FAILURE to contact a young woman who had made it clear that she intended to take her own life was “a significant omission in her care and treatment”, a coroner has said.

At an inquest in Ruthin Hannah Browning’s care co-ordinator and manager of the Ty Derbyn mental health unit at Wrexham Maelor Hospital, accepted they should have acted differently in response to the 22-year-old clear intention.

Shortly after walking out of a meeting with them Hannah was found hanging in Marford Quarry, close to her home. She never recovered consciousness and died two days later on October 12, 2018.

At the end of a four-day hearing John Gittins, coroner for North Wales East and Central, said: “This was a young woman in crisis for whom more should have been done.

“Notwithstanding that fact, I also find that there is no evidence by which this lapse could be considered to have led directly to her death.”

The inquest heard that Hannah, a student at Nottingham University, had been under the care of the mental health team for several months after repeatedly self-harming and threatening to kill herself.

Her mental health problems stemmed from her having been raped at the age of 13 at the same spot - a fact she kept to herself until she went to university.

The inquest heard that the investigation into the rape formed part of Operation Lenten which focussed on sexual assaults carried out by members of the travelling community.

The alleged rapist was interviewed but not charged, but the coroner said that North Wales Police officers and a representative of Barnardos, who was asked by the police to offer Hannah support, treated her with sensitivity and compassion.

She was diagnosed with Emotionally Unstable Personality Disorder (EUPD), and the coroner found that her treatment as both an in and out-patient was appropriate.

He found, however, that there was a “lack of a cohesive communication strategy with outside agencies such as Barnardo’s, North Wales Police, who investigated the rape allegation, and the provider of Dialectical Behaviour Therapy (DBT), which Hannah’s family paid for privately.

Consultant psychiatrist Dr John Clifford, explaining the treatment processes applied in her case over the months leading to her death, described her as “an exceptional person who had achieved a huge amount over 21 years”.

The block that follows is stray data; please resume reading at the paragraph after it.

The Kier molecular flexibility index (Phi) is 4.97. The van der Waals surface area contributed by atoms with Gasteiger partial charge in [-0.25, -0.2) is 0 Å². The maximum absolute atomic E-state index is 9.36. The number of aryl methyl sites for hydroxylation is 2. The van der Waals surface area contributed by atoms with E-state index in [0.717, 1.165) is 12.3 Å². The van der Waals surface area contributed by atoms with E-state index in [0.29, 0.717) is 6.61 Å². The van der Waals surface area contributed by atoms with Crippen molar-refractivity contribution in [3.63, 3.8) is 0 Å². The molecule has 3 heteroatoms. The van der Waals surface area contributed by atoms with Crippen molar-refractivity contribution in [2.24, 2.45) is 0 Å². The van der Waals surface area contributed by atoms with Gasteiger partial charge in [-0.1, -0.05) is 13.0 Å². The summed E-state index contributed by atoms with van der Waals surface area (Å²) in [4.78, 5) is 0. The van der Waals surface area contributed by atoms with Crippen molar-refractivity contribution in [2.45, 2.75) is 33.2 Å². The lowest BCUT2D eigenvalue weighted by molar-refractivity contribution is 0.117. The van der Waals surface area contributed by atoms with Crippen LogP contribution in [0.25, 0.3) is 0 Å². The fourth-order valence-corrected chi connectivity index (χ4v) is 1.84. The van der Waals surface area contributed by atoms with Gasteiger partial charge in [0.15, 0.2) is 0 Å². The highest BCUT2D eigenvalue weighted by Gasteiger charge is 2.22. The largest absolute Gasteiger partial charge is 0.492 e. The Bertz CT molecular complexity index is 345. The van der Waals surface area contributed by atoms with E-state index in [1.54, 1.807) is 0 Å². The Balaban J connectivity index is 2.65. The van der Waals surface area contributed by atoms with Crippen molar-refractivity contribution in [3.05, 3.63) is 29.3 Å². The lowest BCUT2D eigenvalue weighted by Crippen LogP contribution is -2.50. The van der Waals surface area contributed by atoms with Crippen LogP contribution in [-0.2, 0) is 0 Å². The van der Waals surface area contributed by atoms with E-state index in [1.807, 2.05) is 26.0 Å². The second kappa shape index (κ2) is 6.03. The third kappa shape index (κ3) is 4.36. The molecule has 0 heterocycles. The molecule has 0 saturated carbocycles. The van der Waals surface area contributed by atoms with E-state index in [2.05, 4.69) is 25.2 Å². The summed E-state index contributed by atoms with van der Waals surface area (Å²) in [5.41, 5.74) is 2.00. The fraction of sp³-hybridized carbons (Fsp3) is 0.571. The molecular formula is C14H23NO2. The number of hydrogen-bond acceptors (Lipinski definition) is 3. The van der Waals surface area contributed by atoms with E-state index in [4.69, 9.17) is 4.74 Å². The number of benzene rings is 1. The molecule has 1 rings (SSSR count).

But he added: “She also had a huge burden on her shoulders”.

The coroner recorded a narrative conclusion in which he said her illness was probably triggered by the rape and exacerbated by her chronic back pain.

“On the 10th of October, 2018, she expressed to persons engaged in her care and treatment that it was her intention to end her life that day, yet despite this inadequate arrangements were made to protect her and insufficient efforts were made to keep her safe,” he said.

He issued a Regulation 28 notice for the prevention of future deaths to both the Betsi Cadwaladr University Health Board and Wrexham County Borough Council, who shared responsibility for her care, as he said he had received no reassurance that every effort would be made in future to contact a person who had made a credible threat to take their own life.

Speaking after the inquest, Iain Wilkie, Interim Director of Mental Health and Learning Disabilities at Betsi Cadwaladr University Health Board, said: “I wish to extend our sincere condolences to Hannah’s family at this very difficult time.

“We accept the Coroner’s findings and we will work with our local authority partners to improve our processes, so we can reduce the likelihood of a tragic event like this from occurring in the future.”

Alwyn Jones, Chief Officer Social Care, added: “We have fully cooperated with the Coroner’s Inquest and will now respond to the Regulation 28. We will also take the opportunity to review our processes to see how any further deaths could be avoided. We extend our sincere condolences to the family.”

Anyone having thoughts of self-harm can call the Samaritans' 24-hour helpline on 116 123.